The first step of the analysis process is then to work out how the drive was structured. Some manual input may be required here (which is allowable, as an actual person with a real brain would have had to create the images in the first place) in the event that an analysis covers multiple images (i.e. multiple hard drives), but in general what would need to be worked out at this stage is:
  • Partition information, i.e. how the physical drive was divided into individual driver letters; and,
  • The file system of each partition.
Partition information can vary between different operating systems (for example, I believe FAT originally allowed one primary partition, with a secondary partition then holding multiple individual partitions), and in some cases it may be essential to work out the drive letter that the original PC assigned to each partition.

The next step is to then work out the file systems held in each partition; these could be FAT16, FAT32, NTFS, ext3, or any combination of the above. How to work this out is the subject of a later post, however.

Wednesday 28 October 2009

Forensic timelines

Although retrieving data is the core aim of a forensic investigation, and existing tools have more power than the average investigator is likely to use, they are still lacking in some areas. As a simple example, if we wished to try and trace the actions on a PC during a certain time period, the majority of the tools that currently exist are simply not geared up to give this level of detail.

The main issue is that the concept of a 'date' exists in multiple places within a single PC:
  • File creation / modification / last access
  • Visit to a website
  • The last time a particular registry key was accessed
  • When a particular USB stick was last used on the PC
  • When a photograph was taken
In the case of the last of these, a fundamental point is that at that time the photograph was not even on the PC. To view this information requires more than access to the file system itself; it needs an application that can understand filetypes and 'look inside' the files.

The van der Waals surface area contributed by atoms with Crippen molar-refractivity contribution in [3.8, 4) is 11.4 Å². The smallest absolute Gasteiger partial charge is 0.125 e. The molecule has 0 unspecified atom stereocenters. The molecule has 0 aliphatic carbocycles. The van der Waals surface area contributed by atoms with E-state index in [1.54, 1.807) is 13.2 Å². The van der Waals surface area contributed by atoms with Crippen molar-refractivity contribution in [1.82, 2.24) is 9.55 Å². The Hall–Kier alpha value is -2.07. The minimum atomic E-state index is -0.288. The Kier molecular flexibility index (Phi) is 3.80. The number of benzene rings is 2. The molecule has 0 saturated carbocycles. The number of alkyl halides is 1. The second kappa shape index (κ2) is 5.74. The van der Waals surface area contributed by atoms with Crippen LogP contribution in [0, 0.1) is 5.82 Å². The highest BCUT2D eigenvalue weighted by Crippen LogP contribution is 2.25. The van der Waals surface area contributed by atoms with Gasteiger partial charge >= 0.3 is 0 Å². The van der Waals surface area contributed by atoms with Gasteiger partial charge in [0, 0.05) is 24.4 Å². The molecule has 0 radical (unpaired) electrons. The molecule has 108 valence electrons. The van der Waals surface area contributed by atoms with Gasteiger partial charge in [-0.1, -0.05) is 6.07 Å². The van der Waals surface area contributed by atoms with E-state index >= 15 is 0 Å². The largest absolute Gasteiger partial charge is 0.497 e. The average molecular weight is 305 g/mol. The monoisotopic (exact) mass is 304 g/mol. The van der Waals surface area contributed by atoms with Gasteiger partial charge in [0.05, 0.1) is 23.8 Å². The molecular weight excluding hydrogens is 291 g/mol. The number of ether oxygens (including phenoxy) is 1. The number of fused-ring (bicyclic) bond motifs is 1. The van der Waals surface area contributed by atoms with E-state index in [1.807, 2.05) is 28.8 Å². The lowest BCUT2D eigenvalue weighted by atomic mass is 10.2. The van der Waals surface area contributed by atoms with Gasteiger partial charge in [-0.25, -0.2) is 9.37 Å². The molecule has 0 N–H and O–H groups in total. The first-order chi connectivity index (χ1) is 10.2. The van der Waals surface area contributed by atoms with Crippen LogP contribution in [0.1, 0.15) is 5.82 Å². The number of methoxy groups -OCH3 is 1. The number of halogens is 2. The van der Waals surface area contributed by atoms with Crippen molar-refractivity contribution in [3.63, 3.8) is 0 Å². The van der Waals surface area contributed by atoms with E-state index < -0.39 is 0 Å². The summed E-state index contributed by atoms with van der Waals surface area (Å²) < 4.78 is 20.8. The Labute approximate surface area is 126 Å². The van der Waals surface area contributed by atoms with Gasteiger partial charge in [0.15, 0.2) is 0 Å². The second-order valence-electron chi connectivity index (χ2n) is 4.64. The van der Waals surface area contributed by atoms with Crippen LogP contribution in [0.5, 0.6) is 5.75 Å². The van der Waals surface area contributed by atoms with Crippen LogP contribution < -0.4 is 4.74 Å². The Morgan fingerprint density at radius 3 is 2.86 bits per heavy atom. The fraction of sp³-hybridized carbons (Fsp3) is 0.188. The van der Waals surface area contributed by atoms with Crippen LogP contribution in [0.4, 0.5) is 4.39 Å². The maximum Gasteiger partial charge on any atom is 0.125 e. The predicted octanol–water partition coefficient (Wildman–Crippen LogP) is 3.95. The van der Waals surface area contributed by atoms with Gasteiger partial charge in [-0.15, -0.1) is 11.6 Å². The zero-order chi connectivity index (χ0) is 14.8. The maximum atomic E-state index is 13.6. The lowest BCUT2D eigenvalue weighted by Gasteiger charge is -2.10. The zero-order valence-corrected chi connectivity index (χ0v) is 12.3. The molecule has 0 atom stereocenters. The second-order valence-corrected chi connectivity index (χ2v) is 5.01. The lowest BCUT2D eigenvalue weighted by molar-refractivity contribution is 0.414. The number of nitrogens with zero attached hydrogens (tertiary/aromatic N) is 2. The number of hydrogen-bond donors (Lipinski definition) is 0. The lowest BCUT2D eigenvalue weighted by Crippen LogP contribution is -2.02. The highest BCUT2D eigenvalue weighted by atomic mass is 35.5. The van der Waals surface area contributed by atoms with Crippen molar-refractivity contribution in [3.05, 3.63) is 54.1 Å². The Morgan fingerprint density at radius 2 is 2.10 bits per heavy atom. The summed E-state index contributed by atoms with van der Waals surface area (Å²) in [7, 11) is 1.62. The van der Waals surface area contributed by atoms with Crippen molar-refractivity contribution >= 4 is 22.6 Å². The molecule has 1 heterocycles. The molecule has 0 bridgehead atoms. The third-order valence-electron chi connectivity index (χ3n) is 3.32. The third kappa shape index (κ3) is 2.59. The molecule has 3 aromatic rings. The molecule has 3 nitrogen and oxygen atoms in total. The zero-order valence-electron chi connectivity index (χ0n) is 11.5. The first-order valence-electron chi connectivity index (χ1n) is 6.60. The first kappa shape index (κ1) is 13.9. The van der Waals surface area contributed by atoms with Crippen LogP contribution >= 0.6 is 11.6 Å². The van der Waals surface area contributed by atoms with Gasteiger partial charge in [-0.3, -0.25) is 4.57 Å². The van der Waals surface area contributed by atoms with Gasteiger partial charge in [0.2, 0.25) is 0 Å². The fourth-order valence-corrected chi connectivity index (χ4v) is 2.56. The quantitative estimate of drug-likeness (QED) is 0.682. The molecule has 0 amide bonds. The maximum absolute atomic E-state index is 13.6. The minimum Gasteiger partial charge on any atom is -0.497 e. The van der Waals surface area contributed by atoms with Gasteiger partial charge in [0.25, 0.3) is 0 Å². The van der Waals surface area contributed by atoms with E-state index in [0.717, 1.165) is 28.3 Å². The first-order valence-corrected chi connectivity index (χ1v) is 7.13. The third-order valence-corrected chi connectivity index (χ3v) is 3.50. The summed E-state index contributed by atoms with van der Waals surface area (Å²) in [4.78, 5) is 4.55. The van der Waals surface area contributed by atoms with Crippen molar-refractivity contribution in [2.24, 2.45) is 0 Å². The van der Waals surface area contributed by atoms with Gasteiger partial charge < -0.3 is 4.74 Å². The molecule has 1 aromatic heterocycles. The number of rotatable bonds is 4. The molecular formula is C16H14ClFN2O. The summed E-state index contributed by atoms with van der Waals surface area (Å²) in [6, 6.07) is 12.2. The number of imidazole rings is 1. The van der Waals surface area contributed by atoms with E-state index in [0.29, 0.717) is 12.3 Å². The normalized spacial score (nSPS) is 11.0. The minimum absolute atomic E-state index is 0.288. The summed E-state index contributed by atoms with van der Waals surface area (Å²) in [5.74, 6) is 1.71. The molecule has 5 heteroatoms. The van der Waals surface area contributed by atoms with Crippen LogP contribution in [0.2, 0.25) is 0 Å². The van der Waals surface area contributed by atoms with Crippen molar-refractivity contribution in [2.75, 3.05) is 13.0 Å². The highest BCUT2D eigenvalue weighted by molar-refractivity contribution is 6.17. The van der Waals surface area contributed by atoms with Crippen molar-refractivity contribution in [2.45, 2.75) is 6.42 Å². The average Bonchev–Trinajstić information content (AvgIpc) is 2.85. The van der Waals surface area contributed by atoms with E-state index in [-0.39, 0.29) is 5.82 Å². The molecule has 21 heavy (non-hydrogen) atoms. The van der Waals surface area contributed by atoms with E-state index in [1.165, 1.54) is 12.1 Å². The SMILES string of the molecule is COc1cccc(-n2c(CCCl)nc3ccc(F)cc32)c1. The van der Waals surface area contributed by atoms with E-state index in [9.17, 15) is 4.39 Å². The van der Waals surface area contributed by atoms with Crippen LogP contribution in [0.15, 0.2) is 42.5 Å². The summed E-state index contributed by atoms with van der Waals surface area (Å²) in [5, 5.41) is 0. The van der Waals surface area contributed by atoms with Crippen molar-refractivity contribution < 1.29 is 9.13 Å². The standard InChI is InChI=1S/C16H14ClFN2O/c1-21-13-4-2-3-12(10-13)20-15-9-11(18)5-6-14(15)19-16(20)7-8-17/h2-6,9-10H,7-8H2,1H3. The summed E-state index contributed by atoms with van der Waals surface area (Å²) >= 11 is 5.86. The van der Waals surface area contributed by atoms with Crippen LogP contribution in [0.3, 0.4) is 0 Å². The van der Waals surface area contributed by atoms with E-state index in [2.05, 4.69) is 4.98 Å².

In writing a system capable of looking inside the files, and in doing so mapping out the dates associated with any particular object, it should then be possible to create a 'forensic timeline' of the usage of that computer. This timeline will never be complete and, at times, may be inaccurate, but as long as these limitations are known and handled it will still be a useful tool in the investigator's arsenal.

Others have also realised this; Olsson and Boldt have documented the development process behind CyberForensics TimeLab in Digital Investigation. However, their software is still very much a prototype with a basic user interface and a lack of output options; these elements alone are ripe for improvement.

A Short(ish) Introduction

Welcome to my MSc Project Blog!

I’m currently a mature (by age if not attitude) MSc student in my final year at the University of Glamorgan, studying Computer Forensics (or, as it will say on my certificate, the slightly more wordy "Information Security and Computer Crime"). The final year is concerned with my thesis, which in my case will be a major project centered around the subject of digital forensics with relevance to modules I’ve studied over previous years.

The project I will be working on is still going through the approval process, but will almost certainly be a software product covering one or both of the subject areas of Forensic Timelining and Digital Evidence Bags. Both are relatively immature technologies compared with the subject of digital forensics as a whole (and that’s saying something!), and therefore ripe for investigation and further development.

The aim of this blog is therefore two-fold:
  • To document my progress through the year in the completion of my project, and thus to act as the project diary which then becomes part of the eventual thesis; and,
  • To publicise the work I’m doing, and attract feedback and/or suggestions of where the project could go after completion.
All comments are of course welcome, although be aware that I may use anything posted within the eventual thesis if it is appropriate; by commenting you are therefore granting me a non-exclusive unlimited licence to use (either in original, edited or redacted form) any content you post within this blog. Your comments will still retain you as the copyright owner, however.